The ISS list, however, omitted the fact that on the same day of the so-called “tuna bond affair” fine, the Swiss financial regulator published a report on an executive spy scandal that had cost to former Credit Suisse chief executive Tidjane Thiam about his job in 2020. He found that oversight of managers was broader than previously known and that the bank planned spy operations seven times between 2016 and 2019, and had made most of them.
Meanwhile, Antonio Horta-Osario, the veteran Portuguese banker who was named president last April to stop the rot, resigned suddenly in January, with his promise to develop “a culture of personal responsibility and responsibility” contributing to his loss. It came after it was discovered he had flouted Covid-19 quarantine rules in the UK and Switzerland, including on a trip to London last year to watch the tennis final of Wimbledon, and that he had used the bank’s private jet to drop him off in the Maldives for a personal vacation.
The ISS roundup ends with a self-proclaimed whistleblower leaking data on more than 18,000 bank accounts, exposing how the bank allegedly held hundreds of millions of dollars for heads of state, intelligence officials, sanctioned businessmen and perpetrators of human rights violations, among others. Credit Suisse said the allegations raised dated back to the 1940s and most of the accounts it had reviewed had already been closed.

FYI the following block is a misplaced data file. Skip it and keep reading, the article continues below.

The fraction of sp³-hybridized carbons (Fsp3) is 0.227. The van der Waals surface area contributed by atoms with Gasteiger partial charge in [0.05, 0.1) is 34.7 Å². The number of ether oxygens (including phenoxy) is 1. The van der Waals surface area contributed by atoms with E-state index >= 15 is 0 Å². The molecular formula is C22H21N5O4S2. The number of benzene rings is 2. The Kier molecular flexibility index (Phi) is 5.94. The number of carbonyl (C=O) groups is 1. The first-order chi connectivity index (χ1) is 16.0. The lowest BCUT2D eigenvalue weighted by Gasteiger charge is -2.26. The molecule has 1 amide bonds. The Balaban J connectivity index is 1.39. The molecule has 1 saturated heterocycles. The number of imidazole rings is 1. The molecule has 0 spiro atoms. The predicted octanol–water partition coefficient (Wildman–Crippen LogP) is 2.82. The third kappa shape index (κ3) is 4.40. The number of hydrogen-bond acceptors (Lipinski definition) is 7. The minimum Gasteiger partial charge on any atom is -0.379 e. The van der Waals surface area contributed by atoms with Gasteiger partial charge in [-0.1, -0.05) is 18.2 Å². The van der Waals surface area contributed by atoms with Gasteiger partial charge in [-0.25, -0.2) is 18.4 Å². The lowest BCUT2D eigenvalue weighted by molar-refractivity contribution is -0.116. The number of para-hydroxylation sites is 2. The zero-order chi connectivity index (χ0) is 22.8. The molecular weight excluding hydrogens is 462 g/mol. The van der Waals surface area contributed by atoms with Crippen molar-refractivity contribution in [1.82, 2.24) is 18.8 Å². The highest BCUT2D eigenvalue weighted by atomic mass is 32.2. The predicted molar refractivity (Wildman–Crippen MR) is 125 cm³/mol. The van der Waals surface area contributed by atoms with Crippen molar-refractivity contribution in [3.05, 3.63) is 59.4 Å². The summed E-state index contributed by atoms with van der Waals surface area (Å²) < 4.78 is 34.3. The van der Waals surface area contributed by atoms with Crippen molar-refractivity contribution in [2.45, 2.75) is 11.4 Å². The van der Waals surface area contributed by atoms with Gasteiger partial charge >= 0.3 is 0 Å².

Yet the board, under the chairmanship of Swiss insurance veteran Axel Lehmann since January, must be relieved to be able to get away with holding a general meeting later this month for a third consecutive year without having to face the shareholders in person.
Hoi polloi at bay
With Irish, UK and North American businesses largely returning to physical gatherings for the upcoming AGM season, many businesses in mainland Europe have opted to keep hoi polloi at bay once again. Credit Suisse points to “continuing uncertainties” around the Covid-19 pandemic as the reason, even though Switzerland lifted remaining restrictions earlier this month.
It won’t be enough to pull the bank off the hook. Swiss listed companies are required by national law to ask shareholders to exonerate directors from liability for known events, making it difficult for those supporting the motion to bring future legal action for willful wrongdoing. or negligence.
This week, ISS and its counterpart Glass Lewis each took the unusual step of calling on shareholders to vote against exempting the board and management from liability for the incidents in 2020.
Credit Suisse may have been among the few major banks to emerge relatively unscathed from the financial crisis – having avoided the ignominy of a government bailout thanks to a 2008 investment from a group of shareholders led by the sovereign wealth fund of Qatar.
But in an industry that has been beset by a series of scandals since, few face the monumental struggle of this 170-year-old bank to restore its reputation.